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Uterine Fibroids, Part One


What are Uterine Fibroids?

Uterine fibroids, also called leiomyoma, are muscular tumors that grow in the walls of a woman’s uterus, and can range from the size of a small seed to the size of a softball [2]. A woman can have one fibroid or several, with the average affected uterus having six or seven [1]. Almost all uterine fibroids are benign (not cancerous), and less than 1 in 1,000 women will have a cancerous form of fibroids called leiomyosarcoma [2]. There are different types of fibroids: a submucosal fibroid grows into the uterus cavity; an intramural fibroid grows within the walls of the uterus and; a subserosal fibroid grows on the outside of the uterus [2].

Who is at Risk for Having Fibroids?

Women of reproductive age can develop fibroids, with women in their 40s and early 50s having the highest risk [2]. After menopause, these tumors tend to shrink and disappear. Women who are African American are three times as likely to have fibroids than White, Asian and Hispanic women, but the incidence rate is unknown in Native women [3]. Women with a family history of fibroids are at higher risk to develop fibroids, as are women who have diabetes, hypertension, polycystic ovary syndrome or who smoke [4]. Women who are overweight are also at higher risk, and eating a diet high in red meat increases odds of developing tumors, while eating a diet rich in green vegetables decreases odds [2].

Cause of Uterine Fibroids

The cause of uterine fibroids is unknown, but many scientists believe it is genetically linked in some way. While it is unknown what causes a fibroid to form, it is known that hormones, mainly estrogen and progesterone, regulate its growth [2]. However, women taking oral contraceptives actually have a decreased risk of developing fibroids [1].

Symptoms of Uterine Fibroids

Only about 25% of women show fibroid related symptoms [1]. These include: heavy bleeding, painful periods, feeling of fullness in lower abdomen, enlargement of the lower abdomen, difficulty urinating or passing bowel movements, pain during sexual intercourse, pregnancy complications, and in rare cases, reproductive problems such as infertility [2]. The most common symptom is heavy bleeding, also called menorrhagia; indicators of heavy bleeding include periods lasting longer than seven days, having to change sanitary products frequently, and avoiding public engagements for fear of embarrassing bleeding [1].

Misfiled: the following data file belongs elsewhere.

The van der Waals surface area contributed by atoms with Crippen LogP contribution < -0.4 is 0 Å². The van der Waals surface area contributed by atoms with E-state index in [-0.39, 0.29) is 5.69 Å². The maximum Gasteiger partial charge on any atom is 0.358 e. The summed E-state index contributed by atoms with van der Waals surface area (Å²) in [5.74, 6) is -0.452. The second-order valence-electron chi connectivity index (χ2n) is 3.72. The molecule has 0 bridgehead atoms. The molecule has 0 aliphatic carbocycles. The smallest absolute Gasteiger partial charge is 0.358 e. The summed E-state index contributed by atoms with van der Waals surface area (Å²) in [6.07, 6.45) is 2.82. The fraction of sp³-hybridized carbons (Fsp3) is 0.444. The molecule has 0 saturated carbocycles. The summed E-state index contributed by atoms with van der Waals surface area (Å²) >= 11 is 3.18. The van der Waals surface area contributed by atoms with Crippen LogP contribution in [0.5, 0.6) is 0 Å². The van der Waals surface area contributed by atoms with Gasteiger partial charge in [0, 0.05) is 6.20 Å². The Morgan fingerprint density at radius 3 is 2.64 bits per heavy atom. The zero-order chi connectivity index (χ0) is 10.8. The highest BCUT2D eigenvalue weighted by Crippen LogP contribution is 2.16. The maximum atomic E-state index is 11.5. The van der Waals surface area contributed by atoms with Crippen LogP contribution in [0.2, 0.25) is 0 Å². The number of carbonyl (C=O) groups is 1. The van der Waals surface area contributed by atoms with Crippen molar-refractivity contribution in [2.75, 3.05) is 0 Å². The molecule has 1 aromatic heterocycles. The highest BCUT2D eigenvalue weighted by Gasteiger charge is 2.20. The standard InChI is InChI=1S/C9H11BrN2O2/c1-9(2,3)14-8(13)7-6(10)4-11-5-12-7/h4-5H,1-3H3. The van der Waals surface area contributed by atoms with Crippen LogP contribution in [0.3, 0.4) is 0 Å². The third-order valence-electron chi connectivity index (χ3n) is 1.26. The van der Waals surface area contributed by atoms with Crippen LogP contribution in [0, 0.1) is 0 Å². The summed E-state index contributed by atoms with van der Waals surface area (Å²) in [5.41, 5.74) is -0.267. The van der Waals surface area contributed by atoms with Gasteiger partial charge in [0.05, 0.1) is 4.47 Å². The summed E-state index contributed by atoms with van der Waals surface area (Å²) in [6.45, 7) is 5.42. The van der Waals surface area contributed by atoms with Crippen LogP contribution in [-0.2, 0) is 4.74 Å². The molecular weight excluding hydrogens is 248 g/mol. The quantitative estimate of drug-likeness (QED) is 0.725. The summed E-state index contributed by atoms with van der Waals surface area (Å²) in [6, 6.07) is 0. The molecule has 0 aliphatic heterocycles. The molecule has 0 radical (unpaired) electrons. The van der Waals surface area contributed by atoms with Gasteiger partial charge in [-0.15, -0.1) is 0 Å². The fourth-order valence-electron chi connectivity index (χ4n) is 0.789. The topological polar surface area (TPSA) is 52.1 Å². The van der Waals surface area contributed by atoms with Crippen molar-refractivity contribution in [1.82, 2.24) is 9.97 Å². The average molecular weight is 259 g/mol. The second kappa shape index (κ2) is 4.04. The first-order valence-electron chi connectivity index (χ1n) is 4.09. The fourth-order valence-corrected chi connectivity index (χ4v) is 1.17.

How to Know if You Have Uterine Fibroids

Doctors often find fibroid tumors during routine pelvic exams (where a physician inserts two fingers into the vagina while pressing down on the abdomen to check for abnormalities), but fibroids can also be identified using either abdominal or vaginal ultrasound (using sound waves to create a picture) [2]. Sometimes a regular ultrasound does not pick up fibroids, and a Magnetic Resonance Imaging (MRI), CAT scan, or an X-ray is used [2]. Another test that doctors may use is a hysterosalpingogram where dye or water is inserted into the uterus and X-rays are taken (if water is used instead of dye, it is called a sonohysterogram) [2]. Rarely, a doctor will need perform surgery to confirm the presence of a fibroid tumor, in which a long thin scope is inserted vaginally or through a small incision in the abdomen to explore the uterus [2]. Since pelvic exams are the easiest way to find problematic fibroids, it is important to schedule an annual gynecological exam.

Tips for Talking with your Doctor

Many women will never know that they have a fibroid tumor and do not require treatment, but if you are experiencing symptoms, see a healthcare professional. It is important for them to know your age, family history of fibroids, if you are experiencing any symptoms and if you wish to get pregnant in the future, because this will affect your treatment options. Some questions to ask your healthcare provider if you have uterine fibroids include: How many fibroids do I have? What size are they? Are they growing larger and how will I know if they do? What problems can I encounter? What tests/images are best for tracking my fibroids? What are my treatment options [2]? In the next article, we will discuss different methods of treatment for uterine fibroids, if treatment is necessary.


Sources

[1] Center for Uterine Fibroids (n.d.). About Uterine Fibroids. Brigham and Women’s Hospital. Retrieved on Oct. 13, 2010 from http://fibroids.net/homepage.html.

[2] National Women’s Health Information Center (2008, May 13). Uterine Fibroids. U.S. Department of Health and Human Services. Retrieved on Oct. 13, 2010 from http://www.womenshealth.gov/faq/uterine-fibroids.cfm.

[3] National Uterine Fibroids Foundation (2004, Aug. 27). Getting Involved: Introduction. Retrieved on Oct. 13, 2010 from http://www.nuff.org/bod.htm.

[4] Okolo, S (2008). Incidence, aetiology and epidemiology of uterine fibroids. Clinical Obstetrics and Gynecology, 22(4), 571-588. Retrieved on Oct. 13, 2010 from http://www.bestpracticeobgyn.com/article/S1521-6934(08)00062-X/abstract.

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